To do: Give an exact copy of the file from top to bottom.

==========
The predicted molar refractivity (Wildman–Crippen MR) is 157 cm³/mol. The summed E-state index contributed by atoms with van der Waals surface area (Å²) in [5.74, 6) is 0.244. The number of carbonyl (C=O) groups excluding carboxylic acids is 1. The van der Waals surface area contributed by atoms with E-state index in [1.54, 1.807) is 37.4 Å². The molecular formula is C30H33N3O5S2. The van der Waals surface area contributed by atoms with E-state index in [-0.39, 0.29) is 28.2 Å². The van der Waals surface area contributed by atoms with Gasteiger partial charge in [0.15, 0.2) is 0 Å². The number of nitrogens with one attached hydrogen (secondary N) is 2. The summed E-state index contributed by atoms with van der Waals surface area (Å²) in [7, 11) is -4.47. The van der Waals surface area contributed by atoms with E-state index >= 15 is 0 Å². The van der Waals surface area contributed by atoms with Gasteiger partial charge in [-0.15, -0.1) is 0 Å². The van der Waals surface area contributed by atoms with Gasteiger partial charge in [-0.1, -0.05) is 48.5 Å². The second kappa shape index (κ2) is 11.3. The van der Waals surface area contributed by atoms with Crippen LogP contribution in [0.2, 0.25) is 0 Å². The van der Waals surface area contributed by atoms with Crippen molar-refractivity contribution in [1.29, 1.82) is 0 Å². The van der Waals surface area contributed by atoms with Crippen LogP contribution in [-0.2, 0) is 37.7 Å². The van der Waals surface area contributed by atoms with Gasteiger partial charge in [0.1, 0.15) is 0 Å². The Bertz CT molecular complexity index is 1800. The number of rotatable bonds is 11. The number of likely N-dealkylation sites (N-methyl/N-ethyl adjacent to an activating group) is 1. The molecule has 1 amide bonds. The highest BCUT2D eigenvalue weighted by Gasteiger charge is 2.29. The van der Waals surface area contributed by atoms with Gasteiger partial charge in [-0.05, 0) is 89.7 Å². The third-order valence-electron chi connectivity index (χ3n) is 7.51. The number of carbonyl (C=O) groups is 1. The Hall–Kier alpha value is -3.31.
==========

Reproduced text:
The predicted molar refractivity (Wildman–Crippen MR) is 157 cm³/mol. The summed E-state index contributed by atoms with van der Waals surface area (Å²) in [5.74, 6) is 0.244. The number of carbonyl (C=O) groups excluding carboxylic acids is 1. The van der Waals surface area contributed by atoms with E-state index in [1.54, 1.807) is 37.4 Å². The molecular formula is C30H33N3O5S2. The van der Waals surface area contributed by atoms with E-state index in [-0.39, 0.29) is 28.2 Å². The van der Waals surface area contributed by atoms with Gasteiger partial charge in [0.15, 0.2) is 0 Å². The number of nitrogens with one attached hydrogen (secondary N) is 2. The summed E-state index contributed by atoms with van der Waals surface area (Å²) in [7, 11) is -4.47. The van der Waals surface area contributed by atoms with E-state index >= 15 is 0 Å². The van der Waals surface area contributed by atoms with Gasteiger partial charge in [-0.15, -0.1) is 0 Å². The van der Waals surface area contributed by atoms with Gasteiger partial charge in [-0.1, -0.05) is 48.5 Å². The second kappa shape index (κ2) is 11.3. The van der Waals surface area contributed by atoms with Crippen LogP contribution in [0.2, 0.25) is 0 Å². The van der Waals surface area contributed by atoms with Crippen molar-refractivity contribution in [1.29, 1.82) is 0 Å². The van der Waals surface area contributed by atoms with Crippen LogP contribution in [-0.2, 0) is 37.7 Å². The van der Waals surface area contributed by atoms with Gasteiger partial charge in [0.1, 0.15) is 0 Å². The Bertz CT molecular complexity index is 1800. The number of rotatable bonds is 11. The number of likely N-dealkylation sites (N-methyl/N-ethyl adjacent to an activating group) is 1. The molecule has 1 amide bonds. The highest BCUT2D eigenvalue weighted by Gasteiger charge is 2.29. The van der Waals surface area contributed by atoms with Gasteiger partial charge in [-0.05, 0) is 89.7 Å². The third-order valence-electron chi connectivity index (χ3n) is 7.51. The number of carbonyl (C=O) groups is 1. The Hall–Kier alpha value is -3.31.